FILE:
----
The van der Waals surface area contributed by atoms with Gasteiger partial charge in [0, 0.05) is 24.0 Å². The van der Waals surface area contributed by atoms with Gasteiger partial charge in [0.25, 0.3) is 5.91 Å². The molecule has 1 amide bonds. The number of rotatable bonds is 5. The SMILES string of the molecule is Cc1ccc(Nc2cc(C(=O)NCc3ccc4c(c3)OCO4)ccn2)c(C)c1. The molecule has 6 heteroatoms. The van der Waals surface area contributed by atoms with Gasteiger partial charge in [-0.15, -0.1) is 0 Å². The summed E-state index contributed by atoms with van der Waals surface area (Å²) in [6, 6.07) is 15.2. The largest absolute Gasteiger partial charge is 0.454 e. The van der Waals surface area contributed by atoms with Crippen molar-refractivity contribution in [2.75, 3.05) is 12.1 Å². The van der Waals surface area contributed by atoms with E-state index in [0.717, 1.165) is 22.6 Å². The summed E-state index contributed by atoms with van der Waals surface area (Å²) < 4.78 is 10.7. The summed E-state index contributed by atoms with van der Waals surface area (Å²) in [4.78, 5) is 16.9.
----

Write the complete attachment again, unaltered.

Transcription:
The van der Waals surface area contributed by atoms with Gasteiger partial charge in [0, 0.05) is 24.0 Å². The van der Waals surface area contributed by atoms with Gasteiger partial charge in [0.25, 0.3) is 5.91 Å². The molecule has 1 amide bonds. The number of rotatable bonds is 5. The SMILES string of the molecule is Cc1ccc(Nc2cc(C(=O)NCc3ccc4c(c3)OCO4)ccn2)c(C)c1. The molecule has 6 heteroatoms. The van der Waals surface area contributed by atoms with Gasteiger partial charge in [-0.15, -0.1) is 0 Å². The summed E-state index contributed by atoms with van der Waals surface area (Å²) in [6, 6.07) is 15.2. The largest absolute Gasteiger partial charge is 0.454 e. The van der Waals surface area contributed by atoms with Crippen molar-refractivity contribution in [2.75, 3.05) is 12.1 Å². The van der Waals surface area contributed by atoms with E-state index in [0.717, 1.165) is 22.6 Å². The summed E-state index contributed by atoms with van der Waals surface area (Å²) < 4.78 is 10.7. The summed E-state index contributed by atoms with van der Waals surface area (Å²) in [4.78, 5) is 16.9.